Spanish for Retailers Pays Off

Discussion
Jul 21, 2006
George Anderson

By George Anderson


Tyrone Wicks, a manager of a RadioShack store, didn’t care much for Spanish the year he took it in high school.


Now, he’s finding that understanding the language (at least a little of it) is both personally rewarding and good for business.


Mr. Wicks is among a number of business people who have taken SpeakEasy Survival Spanish classes at Pensacola (Fla.) Junior College to find ways to better communicate with and serve Latino customers.


“We have a lot of Latino customers,” he told the Pensacola News Journal. “Often, when I approached them in the store to ask if they needed help, they would answer or signal to me that they were just looking. I learned they were just intimidated to ask because many of them can’t speak English.”


While Mr. Wicks is admittedly a long way from fluency in the Spanish language, he said, “I’m now able to find a common ground with these customers, and just a ‘buenos dias’ (good morning) helps a lot. Our sales had a significant increase.”


Myelita Melton, author of SpeakEasy Survival Spanish, said a little Spanish (“poco español”) can go a long way.


“Focus on communication,” she said. “Use body language. Speak clearly, slowly and learn the words that have a similarity.”


Discussion Questions: What role do language classes have in retailer training programs? On a scale of importance for successful store operation, where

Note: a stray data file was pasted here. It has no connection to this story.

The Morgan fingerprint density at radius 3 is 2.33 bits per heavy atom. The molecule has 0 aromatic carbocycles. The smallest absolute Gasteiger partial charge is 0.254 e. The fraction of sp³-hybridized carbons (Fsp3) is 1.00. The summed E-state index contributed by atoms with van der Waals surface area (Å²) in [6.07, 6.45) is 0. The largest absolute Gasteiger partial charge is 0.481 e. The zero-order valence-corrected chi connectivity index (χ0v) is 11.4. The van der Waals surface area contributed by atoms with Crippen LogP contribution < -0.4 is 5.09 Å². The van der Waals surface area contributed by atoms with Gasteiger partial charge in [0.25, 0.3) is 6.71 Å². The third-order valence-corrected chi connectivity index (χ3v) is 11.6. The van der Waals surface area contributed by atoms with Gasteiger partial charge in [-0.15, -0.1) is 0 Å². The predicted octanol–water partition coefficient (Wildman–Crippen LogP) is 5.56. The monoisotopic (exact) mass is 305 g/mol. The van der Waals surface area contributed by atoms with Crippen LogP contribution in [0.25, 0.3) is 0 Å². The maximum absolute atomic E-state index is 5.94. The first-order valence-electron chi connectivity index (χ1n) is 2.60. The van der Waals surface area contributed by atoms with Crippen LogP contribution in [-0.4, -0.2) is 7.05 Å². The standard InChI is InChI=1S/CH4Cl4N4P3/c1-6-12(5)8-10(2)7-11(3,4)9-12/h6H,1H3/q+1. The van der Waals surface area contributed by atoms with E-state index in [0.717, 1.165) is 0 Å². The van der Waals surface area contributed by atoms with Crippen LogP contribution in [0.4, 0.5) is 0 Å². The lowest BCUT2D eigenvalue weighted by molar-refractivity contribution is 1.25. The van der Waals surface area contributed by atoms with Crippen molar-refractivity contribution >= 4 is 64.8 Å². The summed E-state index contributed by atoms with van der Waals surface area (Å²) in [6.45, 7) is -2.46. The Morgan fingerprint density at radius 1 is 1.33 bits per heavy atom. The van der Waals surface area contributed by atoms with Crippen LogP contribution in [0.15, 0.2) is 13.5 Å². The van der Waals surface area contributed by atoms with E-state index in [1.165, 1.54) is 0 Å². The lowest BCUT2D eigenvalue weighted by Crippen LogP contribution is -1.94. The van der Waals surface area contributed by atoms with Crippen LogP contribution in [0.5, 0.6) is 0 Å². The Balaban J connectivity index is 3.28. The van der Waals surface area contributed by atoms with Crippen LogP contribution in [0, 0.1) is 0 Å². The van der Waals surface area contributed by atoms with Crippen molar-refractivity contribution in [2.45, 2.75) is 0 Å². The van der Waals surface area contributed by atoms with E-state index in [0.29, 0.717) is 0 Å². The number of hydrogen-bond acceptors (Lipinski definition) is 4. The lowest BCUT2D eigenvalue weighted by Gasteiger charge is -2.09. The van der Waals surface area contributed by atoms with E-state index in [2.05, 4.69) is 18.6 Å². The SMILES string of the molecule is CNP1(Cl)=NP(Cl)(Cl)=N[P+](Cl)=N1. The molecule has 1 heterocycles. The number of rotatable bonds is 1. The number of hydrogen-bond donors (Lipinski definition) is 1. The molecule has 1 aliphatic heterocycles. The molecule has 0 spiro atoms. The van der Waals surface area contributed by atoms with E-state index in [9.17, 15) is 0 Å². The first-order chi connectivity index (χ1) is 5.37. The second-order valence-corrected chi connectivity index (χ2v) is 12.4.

does language compare to other disciplines, such as checkout responsibilities, facility maintenance, stocking procedures, etc.?

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15 Comments on "Spanish for Retailers Pays Off"


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Kai Clarke
Guest
14 years 7 months ago

We are a global society dependent on a global economy. Language is the tie that binds us. The faster that businesses recognize these criteria, the better they will become in responding and serving the global individuals who demand their goods and services. This will become more and more important as our society moves closer and closer with improved communications, transportation and the continued growth of economic prosperity.

Camille P. Schuster, PhD.
Guest
14 years 7 months ago

If retailers take Ryan Matthews’ and Mark Lilien’s comments seriously, there should be a real increase in language training. You can’t answer consumers concerns if you can’t communicate and Spanish is not the only language needed.

Bernice Hurst
Guest
14 years 7 months ago

It’s absolutely worthwhile and important but here’s another thought – if English speaking staff can speak a second language, they may get on better with (and enable the hiring of) staff that speak the same language as customers. Ooops, could I be suggesting a multicultural store?

Rochelle Newman-Carrasco
Guest
Rochelle Newman-Carrasco
14 years 7 months ago

Vocational language training that focuses on the language of the business (banking, fashion, food, etc.) is a valuable and often essential tool for success with multi-lingual customers. It is like having computer skills. It should not only become part of training, but for in some cases there should be a premium paid for the ability to converse in more than one language.

Gene Hoffman
Guest
Gene Hoffman
14 years 7 months ago

The sage comments above answer the posed question quite well. Ryan hit the nail on the head. If you can’t talk to customers you won’t have to worry about checking them out.